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Practical Procedures
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Subcutaneous (SC) and intramuscular (IM) injections


Equipment
SC Method
IM method
Hints

 
 
  Equipment
 
  • Syringe
  • Needle (27 gauge [orange] or smaller for SC injection; 21–23 gauge [green or blue] for IM injection)
  • Medication to be injected. Read the instructions to ensure the delivery route is permissible
  • 21-gauge needle for drawing up
  • Alcohol swab
  • Gauze or cotton
  • Hazardous material container
  • Gloves

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  SC Method
   
 
  • Explain to the patient what you are about to do.
  • Put on gloves and draw up the medication to be given using the 21-gauge (green) needle. Expel air from the syringe and attach the 27-gauge (orange) needle.
  • Swab the skin into a fold in a suitable site (e.g., forearm, triceps area, abdomen). Pinch the skin gently into a fold.
  • Insert the needle horizontally into the fold of skin (Fig. 6).
  • Draw back on the needle to ensure that you are not in a vein.
  • Slowly inject the medication. Withdraw the needle and wipe the area with cotton.


Fig. 6 Subcutaneous injection. Pinch a fold of skin between the thumb and forefinger, then inject into the fold.

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  IM method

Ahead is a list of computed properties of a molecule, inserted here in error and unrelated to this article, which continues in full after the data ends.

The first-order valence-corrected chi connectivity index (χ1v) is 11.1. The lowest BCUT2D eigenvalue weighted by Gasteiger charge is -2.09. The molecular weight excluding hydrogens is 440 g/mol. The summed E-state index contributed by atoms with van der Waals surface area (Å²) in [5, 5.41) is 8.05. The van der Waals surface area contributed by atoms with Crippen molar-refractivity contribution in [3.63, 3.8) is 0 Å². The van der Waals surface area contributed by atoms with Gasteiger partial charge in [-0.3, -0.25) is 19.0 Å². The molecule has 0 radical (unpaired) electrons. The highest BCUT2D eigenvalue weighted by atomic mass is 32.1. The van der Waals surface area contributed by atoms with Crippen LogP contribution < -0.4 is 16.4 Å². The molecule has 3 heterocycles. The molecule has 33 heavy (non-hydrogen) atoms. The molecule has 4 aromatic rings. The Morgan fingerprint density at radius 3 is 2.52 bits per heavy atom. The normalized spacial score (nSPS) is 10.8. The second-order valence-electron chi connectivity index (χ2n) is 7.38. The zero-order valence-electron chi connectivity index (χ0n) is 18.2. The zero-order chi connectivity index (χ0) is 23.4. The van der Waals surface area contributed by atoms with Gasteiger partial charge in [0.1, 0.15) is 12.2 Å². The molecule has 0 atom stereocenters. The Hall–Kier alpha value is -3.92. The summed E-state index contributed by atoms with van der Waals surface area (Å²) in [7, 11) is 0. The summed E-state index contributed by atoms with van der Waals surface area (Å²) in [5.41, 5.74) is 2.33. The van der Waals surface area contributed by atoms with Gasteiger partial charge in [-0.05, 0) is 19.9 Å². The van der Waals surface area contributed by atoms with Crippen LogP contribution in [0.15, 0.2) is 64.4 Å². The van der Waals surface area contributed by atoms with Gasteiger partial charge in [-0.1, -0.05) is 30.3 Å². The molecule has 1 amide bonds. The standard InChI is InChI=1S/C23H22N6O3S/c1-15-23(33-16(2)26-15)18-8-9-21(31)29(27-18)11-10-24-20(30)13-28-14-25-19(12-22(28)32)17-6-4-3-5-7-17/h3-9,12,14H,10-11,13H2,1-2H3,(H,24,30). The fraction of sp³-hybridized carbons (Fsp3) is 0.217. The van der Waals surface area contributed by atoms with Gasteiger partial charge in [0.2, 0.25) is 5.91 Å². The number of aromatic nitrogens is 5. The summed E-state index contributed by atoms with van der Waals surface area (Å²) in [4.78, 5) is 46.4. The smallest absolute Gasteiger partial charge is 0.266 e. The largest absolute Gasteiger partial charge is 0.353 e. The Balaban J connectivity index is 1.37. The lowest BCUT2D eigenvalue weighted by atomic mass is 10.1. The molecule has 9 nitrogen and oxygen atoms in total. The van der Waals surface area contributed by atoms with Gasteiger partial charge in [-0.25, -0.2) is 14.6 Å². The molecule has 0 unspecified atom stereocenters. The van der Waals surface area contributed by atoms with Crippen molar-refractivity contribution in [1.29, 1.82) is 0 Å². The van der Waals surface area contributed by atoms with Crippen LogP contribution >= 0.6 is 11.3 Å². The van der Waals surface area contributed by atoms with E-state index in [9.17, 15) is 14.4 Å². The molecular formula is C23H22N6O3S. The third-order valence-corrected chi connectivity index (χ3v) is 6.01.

• Explain to the patient what you are about to do.
  • Put on gloves and draw up the medication to be given using the 21-gauge (green) needle. Expel air from the syringe and if necessary attach a 23-gauge needle.
  • Swab the area to be injected (e.g., upper outer quadrant of buttock [Fig. 7], deltoid area, lateral thigh).
  • Insert the needle to full depth perpendicular to the skin.
  • Draw back on the syringe to ensure that it is not in a vein.
  • Slowly inject the medication. If the patient complains of discomfort, stop for a few seconds until the pain eases, then continue more slowly.
  • Withdraw the needle and wipe the area with cotton.


Fig. 7 One of the sites for intramuscular injection.

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  Hints
   
 

In obese individuals, a 21-gauge needle will be needed, especially if injecting the buttock, in order to get as deep as the muscle layer. Injection into subcutaneous fat leads to poor absorption and occasionally to inflammation of the fat.

At some time, you will be asked to perform IM injection in a confused, disturbed individual – often with the aim of sedation. This is permissible under common law, as long as you satisfy yourself that the patient is incapable of informed consent and that your actions are in the best interests of the patient. Think carefully before administering IM sedation to a confused patient who is wandering at night – ask yourself if you have been asked to do it because the nursing staff want a quiet night shift!

If you do administer sedation to a disturbed patient, ensure that you put your own safety first. A flailing arm plus a contaminated needle is a recipe for a needle-stick injury and possible blood-borne infection. Get someone to help you, perhaps by gently restraining flailing arms or by talking to distract the patient.

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